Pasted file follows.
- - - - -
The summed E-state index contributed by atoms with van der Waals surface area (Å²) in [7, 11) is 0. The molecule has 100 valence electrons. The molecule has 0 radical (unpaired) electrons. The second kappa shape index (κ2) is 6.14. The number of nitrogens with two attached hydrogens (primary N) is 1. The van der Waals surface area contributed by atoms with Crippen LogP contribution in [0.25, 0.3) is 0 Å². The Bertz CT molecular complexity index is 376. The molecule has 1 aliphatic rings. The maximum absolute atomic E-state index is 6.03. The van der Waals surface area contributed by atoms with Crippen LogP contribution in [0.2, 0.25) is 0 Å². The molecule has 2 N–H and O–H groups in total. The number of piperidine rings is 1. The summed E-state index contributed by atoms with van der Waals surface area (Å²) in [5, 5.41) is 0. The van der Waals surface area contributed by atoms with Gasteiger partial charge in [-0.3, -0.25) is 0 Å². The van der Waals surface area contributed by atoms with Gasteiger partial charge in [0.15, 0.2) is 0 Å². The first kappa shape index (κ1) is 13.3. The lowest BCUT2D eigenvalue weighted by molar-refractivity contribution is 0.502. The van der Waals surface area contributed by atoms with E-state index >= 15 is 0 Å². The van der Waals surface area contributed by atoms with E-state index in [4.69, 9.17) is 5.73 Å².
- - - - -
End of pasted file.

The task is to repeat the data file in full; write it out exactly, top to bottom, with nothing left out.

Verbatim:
The summed E-state index contributed by atoms with van der Waals surface area (Å²) in [7, 11) is 0. The molecule has 100 valence electrons. The molecule has 0 radical (unpaired) electrons. The second kappa shape index (κ2) is 6.14. The number of nitrogens with two attached hydrogens (primary N) is 1. The van der Waals surface area contributed by atoms with Crippen LogP contribution in [0.25, 0.3) is 0 Å². The Bertz CT molecular complexity index is 376. The molecule has 1 aliphatic rings. The maximum absolute atomic E-state index is 6.03. The van der Waals surface area contributed by atoms with Crippen LogP contribution in [0.2, 0.25) is 0 Å². The molecule has 2 N–H and O–H groups in total. The number of piperidine rings is 1. The summed E-state index contributed by atoms with van der Waals surface area (Å²) in [5, 5.41) is 0. The van der Waals surface area contributed by atoms with Gasteiger partial charge in [-0.3, -0.25) is 0 Å². The van der Waals surface area contributed by atoms with Gasteiger partial charge in [0.15, 0.2) is 0 Å². The first kappa shape index (κ1) is 13.3. The lowest BCUT2D eigenvalue weighted by molar-refractivity contribution is 0.502. The van der Waals surface area contributed by atoms with E-state index >= 15 is 0 Å². The van der Waals surface area contributed by atoms with E-state index in [4.69, 9.17) is 5.73 Å².